E. A copy of the approved time off request will be forwarded to the requesting member once it has been approved and entered on the department calendar.
11. The following days will be held out of the regular vacation selection process.
A. Days set aside for non-scheduled work time. The first tour of each work cycle is set aside for this purpose unless that tour falls upon a city holiday. In that case the second tour of that cycle will be used for non-scheduled work time.
B. The following days will be selected during the regular holiday draw
1. Thanksgiving Day
2. Christmas Eve
3. Christmas Day
Before December 31 of each year, each station officer will assure the completion of their crew’s annual leave draw.
The selection process is scheduled by seniority, staring with two tours of vacation, with the second round scheduling all remaining annual vacation. Holidays are selected one shift at a time.
Time off requests on the day of an assigned shift will be submitted to the station officer for initial approval. The station officer will consult the department electronic calendar for availability. When approved by the station Captain, the request will be forwarded to the assigned Duty Chief for final approval. Approval is granted when the department member has a properly approved and signed request sheet.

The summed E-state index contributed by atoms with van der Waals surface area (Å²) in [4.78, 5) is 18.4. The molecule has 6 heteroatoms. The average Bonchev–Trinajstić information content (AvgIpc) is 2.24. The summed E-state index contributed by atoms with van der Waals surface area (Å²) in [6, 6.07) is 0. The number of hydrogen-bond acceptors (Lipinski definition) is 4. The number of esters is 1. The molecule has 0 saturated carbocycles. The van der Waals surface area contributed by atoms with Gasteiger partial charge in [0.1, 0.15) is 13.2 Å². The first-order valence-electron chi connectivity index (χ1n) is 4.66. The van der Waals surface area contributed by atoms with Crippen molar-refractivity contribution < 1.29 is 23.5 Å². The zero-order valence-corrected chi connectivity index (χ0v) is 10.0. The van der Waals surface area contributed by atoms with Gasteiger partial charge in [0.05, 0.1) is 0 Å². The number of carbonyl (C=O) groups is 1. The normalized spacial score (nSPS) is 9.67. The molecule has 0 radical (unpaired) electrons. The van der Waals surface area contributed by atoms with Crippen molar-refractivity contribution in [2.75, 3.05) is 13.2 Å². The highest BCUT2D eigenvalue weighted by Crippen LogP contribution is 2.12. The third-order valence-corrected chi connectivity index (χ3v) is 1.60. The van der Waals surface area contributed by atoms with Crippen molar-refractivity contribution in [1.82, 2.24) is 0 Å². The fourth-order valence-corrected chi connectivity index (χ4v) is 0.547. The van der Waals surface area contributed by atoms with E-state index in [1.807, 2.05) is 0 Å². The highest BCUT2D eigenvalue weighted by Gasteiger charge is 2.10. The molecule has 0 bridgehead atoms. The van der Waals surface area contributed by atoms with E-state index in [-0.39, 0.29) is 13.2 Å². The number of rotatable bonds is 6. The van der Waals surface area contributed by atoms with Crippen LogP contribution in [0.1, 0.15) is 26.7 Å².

A variance to any portion of this policy must be addressed through the assigned station Battalion Chief.
DAILY COMPANY SCHEDULE
To establish guidelines for routine and essential company activities.
1. Regular Duty Shift. The 24-hour period from 0700 hours on the day a member is assigned to work until 0700 hours the following day.
2. Tour of Duty. Two regular duty shifts worked consecutively.
3. Routine Company Tasks. These tasks include but are not limited to: Physical Fitness Activities, Daily Vehicle Checks, Incident Reporting, Station Cleaning.
4. Essential Company Tasks. These tasks may change from year to year but will usually include: Business Inspections, Hydrant Testing, Hose Testing, Pre-fire Planning, and Pump Testing.